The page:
One part of that is probably due to the pair of extremely good metaphors Hrathen makes during the scene. The crushing mountain, the bird banging its head against a stone–these are didactic metaphors, exactly the kind of thing you'd expect a priest to say. He places them quite keenly, and his oration has an effect on Sarene and the others. I'd call this scene the final cap of Hrathen's victories during the last few chapters.

    Elantris Annotations ()
    #11812 Copy

    Brandon Sanderson

    Chapter Forty-Six - Part Two

    As I've said before, I worried about the Sarene-Raoden plot falling too much into "romantic comedy" stereotypes, so I took measures to try and make them act more honestly. In this chapter, Raoden tries to push Sarene away–but, of course, she doesn't believe him. Honestly, I think people in a lot of such plots TRY to find ways to misunderstand each other. That's the only explanation I can give for why such ridiculous things occur.

    In cutting the Mad Prince, this section in the Sarene/Raoden chapters was one of the things I was sad to change. As I mentioned in a previous annotation, in the Mad Prince version of the book, Sarene thought that Raoden had returned with an army to try and take the city. I started this chapter out with a scene of Raoden thinking about the problems Sarene's realization caused. I’ll just stick it in here:

    One side effect of her mistaken supposition was that she hesitated in regards to their own relationship. He could see the conflict within he–the two of them had grown very close over the last five days, acting on the feelings they had both been forced to hold back during the weeks of Sarene's food distribution. Yet, now, Sarene thought that her husband might actually be alive and, a truly devout daughter of political necessity, she felt that getting any closer to Raoden would betray her vows. With surprise, Raoden realized that he was competing with himself–and losing.

    I really hate to lose that last line. It always struck me as ironically clever. However, there was another loss that was even tougher to lose. It comes in where Raoden and Sarene are at the city gates:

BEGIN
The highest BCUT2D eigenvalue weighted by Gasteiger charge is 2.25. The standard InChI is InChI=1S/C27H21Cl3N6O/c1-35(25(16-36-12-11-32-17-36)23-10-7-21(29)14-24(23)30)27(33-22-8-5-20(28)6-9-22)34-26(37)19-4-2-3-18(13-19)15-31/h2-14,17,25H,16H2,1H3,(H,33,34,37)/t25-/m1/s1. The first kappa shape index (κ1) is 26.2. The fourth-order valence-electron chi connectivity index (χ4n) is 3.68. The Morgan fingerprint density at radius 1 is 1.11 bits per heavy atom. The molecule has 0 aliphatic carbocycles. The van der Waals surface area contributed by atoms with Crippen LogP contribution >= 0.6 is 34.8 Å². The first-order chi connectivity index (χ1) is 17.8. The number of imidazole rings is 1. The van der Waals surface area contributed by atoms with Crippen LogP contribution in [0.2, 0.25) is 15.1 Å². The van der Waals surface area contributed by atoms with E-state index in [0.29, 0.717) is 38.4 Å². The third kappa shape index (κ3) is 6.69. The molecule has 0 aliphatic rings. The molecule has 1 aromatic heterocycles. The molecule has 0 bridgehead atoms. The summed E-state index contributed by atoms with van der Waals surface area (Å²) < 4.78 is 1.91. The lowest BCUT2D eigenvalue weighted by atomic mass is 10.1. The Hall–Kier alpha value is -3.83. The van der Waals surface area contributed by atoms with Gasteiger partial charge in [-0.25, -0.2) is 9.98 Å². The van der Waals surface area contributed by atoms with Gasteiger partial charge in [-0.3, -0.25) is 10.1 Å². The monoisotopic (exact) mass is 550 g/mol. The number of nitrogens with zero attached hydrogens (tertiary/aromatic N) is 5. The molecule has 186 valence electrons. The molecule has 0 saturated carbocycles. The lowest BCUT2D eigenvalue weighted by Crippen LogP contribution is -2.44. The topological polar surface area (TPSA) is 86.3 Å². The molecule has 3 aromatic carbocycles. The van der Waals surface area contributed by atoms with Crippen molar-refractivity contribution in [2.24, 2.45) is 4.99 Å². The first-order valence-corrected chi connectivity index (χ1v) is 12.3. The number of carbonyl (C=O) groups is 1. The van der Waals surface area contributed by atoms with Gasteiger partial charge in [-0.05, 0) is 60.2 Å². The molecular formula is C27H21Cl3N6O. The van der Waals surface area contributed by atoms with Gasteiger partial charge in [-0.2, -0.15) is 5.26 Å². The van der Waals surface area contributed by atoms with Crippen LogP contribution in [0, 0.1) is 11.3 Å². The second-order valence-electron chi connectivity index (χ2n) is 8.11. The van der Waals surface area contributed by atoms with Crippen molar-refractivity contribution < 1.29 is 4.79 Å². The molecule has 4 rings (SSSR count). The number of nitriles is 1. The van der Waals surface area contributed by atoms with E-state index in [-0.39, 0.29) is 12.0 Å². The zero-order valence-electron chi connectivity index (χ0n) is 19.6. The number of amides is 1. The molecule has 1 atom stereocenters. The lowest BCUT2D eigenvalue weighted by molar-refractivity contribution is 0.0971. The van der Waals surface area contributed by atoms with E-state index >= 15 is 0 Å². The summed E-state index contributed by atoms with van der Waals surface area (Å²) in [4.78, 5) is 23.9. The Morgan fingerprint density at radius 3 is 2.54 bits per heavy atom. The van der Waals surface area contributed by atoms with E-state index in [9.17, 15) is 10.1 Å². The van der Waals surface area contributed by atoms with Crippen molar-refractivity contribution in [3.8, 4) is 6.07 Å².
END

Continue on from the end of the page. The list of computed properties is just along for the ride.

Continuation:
Raoden fell still. He wanted her to stay–he longed for her to stay. But, at the same time, he knew he had to do whatever it took to get her out of Adonis. The city was death. As much as it pained him to think of her leaving, it pained him more to think of her staying.

    "He will be there," Raoden said enticingly, his voice suddenly growing quiet. "Raoden. The man you love."

    Sarene's hand grew slack, and she waved uncertain eyes towards the Elantris city gate. "No," she finally said. "That's not what I want any more."

    I think the reason I hated to lose this scene is obvious. Right here, Sarene gets to choose "Spirit" over the images she has in her head of the perfect Prince Raoden. It's an opportunity for her to show that she really does love him, despite what he is, despite what the other options might be. It's love offered against logic and against wished-for dreams. In other words, it's realistic love. Of all the scenes I had to cut, these few paragraphs make me the saddest to lose, I think.

    Elantris Annotations ()
    #11813 Copy

    Brandon Sanderson

    Anyway, back to the chapter. I planned from the beginning for Sarene to give Raoden this vital bit of information about the magic system. As I've said before, she represents chaos–and chaos isn't always a bad thing. She is able to give Raoden the one simple bit of information that, despite all of his studying, he hasn't been able to find.